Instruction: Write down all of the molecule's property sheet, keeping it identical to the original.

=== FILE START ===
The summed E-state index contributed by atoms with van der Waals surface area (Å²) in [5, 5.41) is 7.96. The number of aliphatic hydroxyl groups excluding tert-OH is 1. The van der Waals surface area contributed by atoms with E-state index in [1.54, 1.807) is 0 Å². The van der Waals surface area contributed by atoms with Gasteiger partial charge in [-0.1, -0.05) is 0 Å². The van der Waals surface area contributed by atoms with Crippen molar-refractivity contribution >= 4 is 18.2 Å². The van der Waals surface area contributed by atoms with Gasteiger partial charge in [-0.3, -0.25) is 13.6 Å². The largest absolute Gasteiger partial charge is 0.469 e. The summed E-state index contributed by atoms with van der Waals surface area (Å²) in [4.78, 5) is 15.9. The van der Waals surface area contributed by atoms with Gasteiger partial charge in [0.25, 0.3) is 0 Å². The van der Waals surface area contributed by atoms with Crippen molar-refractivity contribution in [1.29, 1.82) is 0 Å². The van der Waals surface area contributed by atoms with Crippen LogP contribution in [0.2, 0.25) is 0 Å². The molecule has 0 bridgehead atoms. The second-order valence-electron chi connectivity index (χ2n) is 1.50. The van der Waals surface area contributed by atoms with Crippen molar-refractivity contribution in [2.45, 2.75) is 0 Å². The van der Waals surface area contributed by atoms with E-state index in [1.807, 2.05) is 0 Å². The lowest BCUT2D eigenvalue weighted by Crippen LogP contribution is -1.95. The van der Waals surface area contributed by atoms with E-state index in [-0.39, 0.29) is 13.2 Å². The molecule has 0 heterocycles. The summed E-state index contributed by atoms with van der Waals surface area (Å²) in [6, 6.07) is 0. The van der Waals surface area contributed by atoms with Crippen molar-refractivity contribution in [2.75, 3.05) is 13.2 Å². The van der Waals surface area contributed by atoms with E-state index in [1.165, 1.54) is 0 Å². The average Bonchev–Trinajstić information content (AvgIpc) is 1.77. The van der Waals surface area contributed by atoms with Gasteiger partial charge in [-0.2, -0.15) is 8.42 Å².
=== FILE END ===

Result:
The summed E-state index contributed by atoms with van der Waals surface area (Å²) in [5, 5.41) is 7.96. The number of aliphatic hydroxyl groups excluding tert-OH is 1. The van der Waals surface area contributed by atoms with E-state index in [1.54, 1.807) is 0 Å². The van der Waals surface area contributed by atoms with Gasteiger partial charge in [-0.1, -0.05) is 0 Å². The van der Waals surface area contributed by atoms with Crippen molar-refractivity contribution >= 4 is 18.2 Å². The van der Waals surface area contributed by atoms with Gasteiger partial charge in [-0.3, -0.25) is 13.6 Å². The largest absolute Gasteiger partial charge is 0.469 e. The summed E-state index contributed by atoms with van der Waals surface area (Å²) in [4.78, 5) is 15.9. The van der Waals surface area contributed by atoms with Gasteiger partial charge in [0.25, 0.3) is 0 Å². The van der Waals surface area contributed by atoms with Crippen molar-refractivity contribution in [1.29, 1.82) is 0 Å². The van der Waals surface area contributed by atoms with Crippen LogP contribution in [0.2, 0.25) is 0 Å². The molecule has 0 bridgehead atoms. The second-order valence-electron chi connectivity index (χ2n) is 1.50. The van der Waals surface area contributed by atoms with Crippen molar-refractivity contribution in [2.45, 2.75) is 0 Å². The van der Waals surface area contributed by atoms with E-state index in [1.807, 2.05) is 0 Å². The lowest BCUT2D eigenvalue weighted by Crippen LogP contribution is -1.95. The van der Waals surface area contributed by atoms with E-state index in [-0.39, 0.29) is 13.2 Å². The molecule has 0 heterocycles. The summed E-state index contributed by atoms with van der Waals surface area (Å²) in [6, 6.07) is 0. The van der Waals surface area contributed by atoms with Crippen molar-refractivity contribution in [2.75, 3.05) is 13.2 Å². The van der Waals surface area contributed by atoms with E-state index in [1.165, 1.54) is 0 Å². The average Bonchev–Trinajstić information content (AvgIpc) is 1.77. The van der Waals surface area contributed by atoms with Gasteiger partial charge in [-0.2, -0.15) is 8.42 Å².